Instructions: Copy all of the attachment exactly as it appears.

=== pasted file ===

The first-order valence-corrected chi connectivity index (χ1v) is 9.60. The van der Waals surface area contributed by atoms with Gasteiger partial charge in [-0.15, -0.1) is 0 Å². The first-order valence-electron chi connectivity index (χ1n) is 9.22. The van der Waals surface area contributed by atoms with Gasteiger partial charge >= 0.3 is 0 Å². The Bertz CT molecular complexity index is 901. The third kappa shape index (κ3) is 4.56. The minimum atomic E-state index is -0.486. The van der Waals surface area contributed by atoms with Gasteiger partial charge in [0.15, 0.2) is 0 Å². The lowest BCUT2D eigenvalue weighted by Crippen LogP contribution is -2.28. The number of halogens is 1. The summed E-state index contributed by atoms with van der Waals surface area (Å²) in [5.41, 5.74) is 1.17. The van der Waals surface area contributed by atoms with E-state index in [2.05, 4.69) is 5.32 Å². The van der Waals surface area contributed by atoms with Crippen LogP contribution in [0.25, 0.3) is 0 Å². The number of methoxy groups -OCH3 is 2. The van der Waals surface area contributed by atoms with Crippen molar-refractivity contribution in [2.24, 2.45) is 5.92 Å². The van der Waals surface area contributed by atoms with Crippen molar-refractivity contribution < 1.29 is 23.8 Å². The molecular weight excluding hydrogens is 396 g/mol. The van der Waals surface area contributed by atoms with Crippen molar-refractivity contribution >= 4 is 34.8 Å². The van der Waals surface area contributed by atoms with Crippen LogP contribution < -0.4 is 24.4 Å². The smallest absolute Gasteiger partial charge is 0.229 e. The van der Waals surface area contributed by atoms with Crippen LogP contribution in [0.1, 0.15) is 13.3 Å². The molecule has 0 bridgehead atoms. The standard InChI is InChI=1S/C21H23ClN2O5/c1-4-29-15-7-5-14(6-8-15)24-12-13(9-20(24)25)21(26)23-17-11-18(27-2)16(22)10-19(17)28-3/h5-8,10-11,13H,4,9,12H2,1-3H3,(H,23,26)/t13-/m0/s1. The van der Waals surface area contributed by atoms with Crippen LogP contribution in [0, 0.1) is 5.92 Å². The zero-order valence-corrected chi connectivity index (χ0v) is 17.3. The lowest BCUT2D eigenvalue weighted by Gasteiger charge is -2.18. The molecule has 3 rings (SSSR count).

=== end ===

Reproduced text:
The first-order valence-corrected chi connectivity index (χ1v) is 9.60. The van der Waals surface area contributed by atoms with Gasteiger partial charge in [-0.15, -0.1) is 0 Å². The first-order valence-electron chi connectivity index (χ1n) is 9.22. The van der Waals surface area contributed by atoms with Gasteiger partial charge >= 0.3 is 0 Å². The Bertz CT molecular complexity index is 901. The third kappa shape index (κ3) is 4.56. The minimum atomic E-state index is -0.486. The van der Waals surface area contributed by atoms with Gasteiger partial charge in [0.15, 0.2) is 0 Å². The lowest BCUT2D eigenvalue weighted by Crippen LogP contribution is -2.28. The number of halogens is 1. The summed E-state index contributed by atoms with van der Waals surface area (Å²) in [5.41, 5.74) is 1.17. The van der Waals surface area contributed by atoms with E-state index in [2.05, 4.69) is 5.32 Å². The van der Waals surface area contributed by atoms with Crippen LogP contribution in [0.25, 0.3) is 0 Å². The number of methoxy groups -OCH3 is 2. The van der Waals surface area contributed by atoms with Crippen molar-refractivity contribution in [2.24, 2.45) is 5.92 Å². The van der Waals surface area contributed by atoms with Crippen molar-refractivity contribution < 1.29 is 23.8 Å². The molecular weight excluding hydrogens is 396 g/mol. The van der Waals surface area contributed by atoms with Crippen molar-refractivity contribution >= 4 is 34.8 Å². The van der Waals surface area contributed by atoms with Crippen LogP contribution < -0.4 is 24.4 Å². The smallest absolute Gasteiger partial charge is 0.229 e. The van der Waals surface area contributed by atoms with Crippen LogP contribution in [0.1, 0.15) is 13.3 Å². The molecule has 0 bridgehead atoms. The standard InChI is InChI=1S/C21H23ClN2O5/c1-4-29-15-7-5-14(6-8-15)24-12-13(9-20(24)25)21(26)23-17-11-18(27-2)16(22)10-19(17)28-3/h5-8,10-11,13H,4,9,12H2,1-3H3,(H,23,26)/t13-/m0/s1. The van der Waals surface area contributed by atoms with Crippen LogP contribution in [0, 0.1) is 5.92 Å². The zero-order valence-corrected chi connectivity index (χ0v) is 17.3. The lowest BCUT2D eigenvalue weighted by Gasteiger charge is -2.18. The molecule has 3 rings (SSSR count).